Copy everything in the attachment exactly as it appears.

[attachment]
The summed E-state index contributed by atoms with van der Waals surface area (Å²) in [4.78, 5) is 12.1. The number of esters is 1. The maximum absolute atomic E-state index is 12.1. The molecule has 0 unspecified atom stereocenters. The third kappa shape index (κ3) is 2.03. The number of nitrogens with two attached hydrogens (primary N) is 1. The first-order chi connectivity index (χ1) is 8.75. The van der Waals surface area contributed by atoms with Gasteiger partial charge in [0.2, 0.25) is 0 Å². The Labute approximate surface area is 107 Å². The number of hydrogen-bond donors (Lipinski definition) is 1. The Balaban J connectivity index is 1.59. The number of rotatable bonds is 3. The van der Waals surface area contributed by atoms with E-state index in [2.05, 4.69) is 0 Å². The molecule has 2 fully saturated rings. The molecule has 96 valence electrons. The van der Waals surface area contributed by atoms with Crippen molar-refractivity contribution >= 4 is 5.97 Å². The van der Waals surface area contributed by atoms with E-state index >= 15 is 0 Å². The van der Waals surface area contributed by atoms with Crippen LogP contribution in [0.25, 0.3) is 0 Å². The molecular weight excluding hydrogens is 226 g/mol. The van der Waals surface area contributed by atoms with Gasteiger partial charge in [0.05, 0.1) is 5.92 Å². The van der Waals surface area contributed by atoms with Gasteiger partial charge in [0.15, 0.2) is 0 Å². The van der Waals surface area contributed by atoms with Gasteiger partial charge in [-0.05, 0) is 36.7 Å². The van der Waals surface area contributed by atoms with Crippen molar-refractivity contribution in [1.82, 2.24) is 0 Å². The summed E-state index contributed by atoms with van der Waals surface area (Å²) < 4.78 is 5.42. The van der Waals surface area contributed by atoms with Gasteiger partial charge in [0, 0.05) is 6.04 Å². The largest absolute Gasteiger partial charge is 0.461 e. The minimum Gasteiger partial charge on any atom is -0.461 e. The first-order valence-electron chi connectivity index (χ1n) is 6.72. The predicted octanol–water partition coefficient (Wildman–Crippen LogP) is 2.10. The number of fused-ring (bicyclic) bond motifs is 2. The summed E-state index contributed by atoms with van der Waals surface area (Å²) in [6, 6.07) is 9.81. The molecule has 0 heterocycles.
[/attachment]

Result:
The summed E-state index contributed by atoms with van der Waals surface area (Å²) in [4.78, 5) is 12.1. The number of esters is 1. The maximum absolute atomic E-state index is 12.1. The molecule has 0 unspecified atom stereocenters. The third kappa shape index (κ3) is 2.03. The number of nitrogens with two attached hydrogens (primary N) is 1. The first-order chi connectivity index (χ1) is 8.75. The van der Waals surface area contributed by atoms with Gasteiger partial charge in [0.2, 0.25) is 0 Å². The Labute approximate surface area is 107 Å². The number of hydrogen-bond donors (Lipinski definition) is 1. The Balaban J connectivity index is 1.59. The number of rotatable bonds is 3. The van der Waals surface area contributed by atoms with E-state index in [2.05, 4.69) is 0 Å². The molecule has 2 fully saturated rings. The molecule has 96 valence electrons. The van der Waals surface area contributed by atoms with Crippen molar-refractivity contribution >= 4 is 5.97 Å². The van der Waals surface area contributed by atoms with E-state index >= 15 is 0 Å². The van der Waals surface area contributed by atoms with Crippen LogP contribution in [0.25, 0.3) is 0 Å². The molecular weight excluding hydrogens is 226 g/mol. The van der Waals surface area contributed by atoms with Gasteiger partial charge in [0.05, 0.1) is 5.92 Å². The van der Waals surface area contributed by atoms with Gasteiger partial charge in [0.15, 0.2) is 0 Å². The van der Waals surface area contributed by atoms with Gasteiger partial charge in [-0.05, 0) is 36.7 Å². The van der Waals surface area contributed by atoms with Crippen molar-refractivity contribution in [1.82, 2.24) is 0 Å². The summed E-state index contributed by atoms with van der Waals surface area (Å²) < 4.78 is 5.42. The van der Waals surface area contributed by atoms with Gasteiger partial charge in [0, 0.05) is 6.04 Å². The largest absolute Gasteiger partial charge is 0.461 e. The minimum Gasteiger partial charge on any atom is -0.461 e. The first-order valence-electron chi connectivity index (χ1n) is 6.72. The predicted octanol–water partition coefficient (Wildman–Crippen LogP) is 2.10. The number of fused-ring (bicyclic) bond motifs is 2. The summed E-state index contributed by atoms with van der Waals surface area (Å²) in [6, 6.07) is 9.81. The molecule has 0 heterocycles.